From the next day on, Kaori begins waking up before the crack of dawn making adorable box lunches inspired by folk tales or popular characters. On day one, we see Futaba getting red-faced at school after she opens her Little Red Riding Hood-inspired lunch, while another time she’s spooked by a seaweed-on-rice Sadako from the horror sequel The Ring. Embarrassed to eat those cute culinary creations at school, Futaba demands that Kaori restores her ordinary lunches deemed more suitable for a teenage girl. Kaori, however, says she would only do so after she sees an improvement in Futaba’s attitude. But when Futaba angrily leaves the room in response, Kaori is smiling: “She actually spoke!,” she says relieved.

The lunch battle is now at full speed and the daily treats become increasingly creative, each decorated with a message. “Clean up your dishes!,” “Are you studying?,” “Nothing is meaningless” — the seaweed-cutout words on cheese and rice speak directly to Futaba every time she opens her lunch box.

To Kaori’s surprise, however, Futaba doesn’t fight the lunches and she silently continues to eat every bite of them. Gradually, we witness what started as a passive-aggressive battle turning into a mother-daughter communication routine — one that day by day initiates a change in both of our characters.

Based on a true story, Bento Harassment is set in Hachijojima, an island approximately 300 kilometers south of Tokyo. Our protagonist, the real-life Kaori, made her family story famous after she launched a blog (that was later published as a book) to share her creative lunches cooked for her teenage daughter. “She pisses me off but she’s my precious girl” is a famous line, later incorporated in the movie as well, from the first blog entry she wrote. Kaori’s unique way of dealing with her daughter and, of course, her creative lunches, made her blog a hit in Japan. Sympathetic parents began posting encouraging comments, others who share the same problems began following her footsteps. The blog inspired thousands for its creativity, dedication — and most of all, Kaori’s obvious unconditional love for her daughter.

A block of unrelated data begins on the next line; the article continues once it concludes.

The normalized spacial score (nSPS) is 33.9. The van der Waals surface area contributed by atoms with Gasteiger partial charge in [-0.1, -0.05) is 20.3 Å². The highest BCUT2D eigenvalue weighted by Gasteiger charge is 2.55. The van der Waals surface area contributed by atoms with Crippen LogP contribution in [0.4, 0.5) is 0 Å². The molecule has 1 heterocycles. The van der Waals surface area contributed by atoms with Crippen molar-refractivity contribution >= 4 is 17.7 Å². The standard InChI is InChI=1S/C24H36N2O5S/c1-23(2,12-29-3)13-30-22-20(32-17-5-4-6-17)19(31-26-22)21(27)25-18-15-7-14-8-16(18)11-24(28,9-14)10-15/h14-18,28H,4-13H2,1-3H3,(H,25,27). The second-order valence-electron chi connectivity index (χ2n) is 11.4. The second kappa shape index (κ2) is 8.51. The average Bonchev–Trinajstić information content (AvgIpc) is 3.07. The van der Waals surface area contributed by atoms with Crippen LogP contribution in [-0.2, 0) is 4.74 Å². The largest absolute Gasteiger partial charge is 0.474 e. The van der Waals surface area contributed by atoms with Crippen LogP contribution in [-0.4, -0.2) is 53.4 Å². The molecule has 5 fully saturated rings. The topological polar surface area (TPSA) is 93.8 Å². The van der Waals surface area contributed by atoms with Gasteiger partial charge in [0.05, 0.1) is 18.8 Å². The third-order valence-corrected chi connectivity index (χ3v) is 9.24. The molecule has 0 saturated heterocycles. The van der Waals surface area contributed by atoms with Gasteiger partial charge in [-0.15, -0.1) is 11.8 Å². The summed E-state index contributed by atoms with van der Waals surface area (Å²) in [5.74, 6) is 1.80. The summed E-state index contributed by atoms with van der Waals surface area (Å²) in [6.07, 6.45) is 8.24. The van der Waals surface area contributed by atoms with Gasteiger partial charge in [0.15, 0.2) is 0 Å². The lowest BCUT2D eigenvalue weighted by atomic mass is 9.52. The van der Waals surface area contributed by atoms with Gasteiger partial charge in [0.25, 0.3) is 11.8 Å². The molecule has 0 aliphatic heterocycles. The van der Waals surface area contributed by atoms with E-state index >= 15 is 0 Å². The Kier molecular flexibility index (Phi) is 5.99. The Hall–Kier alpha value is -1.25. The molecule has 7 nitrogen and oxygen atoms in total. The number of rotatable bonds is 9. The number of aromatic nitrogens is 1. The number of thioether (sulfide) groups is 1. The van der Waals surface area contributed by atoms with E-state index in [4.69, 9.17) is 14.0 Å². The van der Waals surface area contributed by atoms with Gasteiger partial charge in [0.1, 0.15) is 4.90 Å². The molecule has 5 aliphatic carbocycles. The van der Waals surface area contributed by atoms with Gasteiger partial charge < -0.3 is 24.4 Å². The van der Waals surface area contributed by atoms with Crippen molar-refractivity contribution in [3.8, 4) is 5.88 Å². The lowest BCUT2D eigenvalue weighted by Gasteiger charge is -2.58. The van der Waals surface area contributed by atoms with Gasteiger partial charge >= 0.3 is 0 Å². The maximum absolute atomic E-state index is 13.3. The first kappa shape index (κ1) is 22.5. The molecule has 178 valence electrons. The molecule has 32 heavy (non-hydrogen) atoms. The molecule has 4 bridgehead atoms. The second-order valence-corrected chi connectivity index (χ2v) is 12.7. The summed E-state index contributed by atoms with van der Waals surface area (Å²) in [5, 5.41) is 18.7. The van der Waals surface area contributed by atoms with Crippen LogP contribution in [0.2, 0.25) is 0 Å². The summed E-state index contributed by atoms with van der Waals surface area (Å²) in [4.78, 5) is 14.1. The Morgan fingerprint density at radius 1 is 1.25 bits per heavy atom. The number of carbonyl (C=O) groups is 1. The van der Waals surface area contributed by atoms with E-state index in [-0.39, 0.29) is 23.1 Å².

As in the original story, the film adaptation of Kaori’s lunch battle continues throughout the three years Futaba is in high school. The final bento is given to Futaba on her last day of school, packed in an enormous box. “Commendation to my daughter. For three years, you ate every morsel of the annoying bento. I commend you for your perseverance. Your mother,” the message, made of hundreds of tiny cutout seaweed sheets and arranged in the form of a graduation certificate, reads. Accompanied by decorated weiners and other delicious bites, the prize-deserving lunch calls for applause by Futaba’s classmates — and tears in our rebellious teen’s eyes. “I’m sorry,” we hear her saying as she takes one bite at a time.

Ultimately a story of unconditional maternal love, Bento Harassment is a tale that reminds us not to give up on our loved ones even when life is not always bright. This, and also that sometimes, adding a bit of extra spice in our lives (and food) may take us farther than we think. And maybe, only maybe, even help us turn back time and restore what’s been lost.

Cast: Ryoko Shinohara, Kyoko Yoshine, Rena Matsui
Director: Renpei Tsukamoto

Text by Rose Haneda